The research also found that fitness conscious consumers carry their smartphones while exercising, mostly so they can listen to music, while men aged 25 to 34 are the heaviest users of mobile health and fitness apps.

How to you track your health and fitness?

Workplace wearables

We’re all familiar with fitness and sleep tracking bands, but now they’re starting to make their way into the office. This week, Salesforce introduced a set of code libraries to help build apps that connect their employee collaboration tools with wearables. Called Salesforce Wear, it can provide simple notifications, but Readwrite.com also mulls opportunities for automatically scheduled activity breaks or walking meetings. Wired, meanwhile, shared some of the example apps, including a gesture-based app that lets surgeons pull up patient records and a feature that provides photos with contacts so you can put faces to names during meetings.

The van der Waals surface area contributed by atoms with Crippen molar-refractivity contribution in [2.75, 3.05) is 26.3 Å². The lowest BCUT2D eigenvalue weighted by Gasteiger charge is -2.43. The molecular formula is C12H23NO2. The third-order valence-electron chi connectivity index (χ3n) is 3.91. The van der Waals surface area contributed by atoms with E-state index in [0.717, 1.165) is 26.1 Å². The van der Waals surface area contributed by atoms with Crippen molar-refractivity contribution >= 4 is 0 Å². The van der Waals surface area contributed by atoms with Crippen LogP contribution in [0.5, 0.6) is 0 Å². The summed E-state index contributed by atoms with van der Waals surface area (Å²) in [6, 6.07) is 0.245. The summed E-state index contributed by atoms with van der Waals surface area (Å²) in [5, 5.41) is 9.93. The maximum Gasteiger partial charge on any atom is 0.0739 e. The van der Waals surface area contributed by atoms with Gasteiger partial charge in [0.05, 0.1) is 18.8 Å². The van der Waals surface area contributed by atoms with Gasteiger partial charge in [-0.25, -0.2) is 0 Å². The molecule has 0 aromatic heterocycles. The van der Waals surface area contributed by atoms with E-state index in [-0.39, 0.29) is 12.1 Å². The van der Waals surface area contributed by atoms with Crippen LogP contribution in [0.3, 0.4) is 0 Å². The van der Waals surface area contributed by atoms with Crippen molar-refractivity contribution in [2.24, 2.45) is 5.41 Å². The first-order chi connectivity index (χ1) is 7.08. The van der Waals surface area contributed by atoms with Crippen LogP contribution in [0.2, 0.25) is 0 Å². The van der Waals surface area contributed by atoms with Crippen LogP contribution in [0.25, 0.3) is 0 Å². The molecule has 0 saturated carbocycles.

How would a wearable help you on the job?

How to watch the FIFA World Cup starting June 12

Sixty-four matches. Thirty-two teams. One champion.

Soccer fans have been waiting four years for June 12, the kickoff to the 2014 FIFA World Cup Brazil™.

Spain claimed first place in the 2010 soccer (or football, depending on your part of the world) championship matches, and this year, Brazil will be chasing their sixth title with a home field advantage.

Rogers customers will be able to catch every goal, pass and yellow card on their computer, tablet or smartphone throughout the tournament.  To watch live:

  • on your computer visit RogersAnyplaceTV.com/sports;
  • on your tablet visit your Apple or Android app store and download the Rogers Anyplace TV app;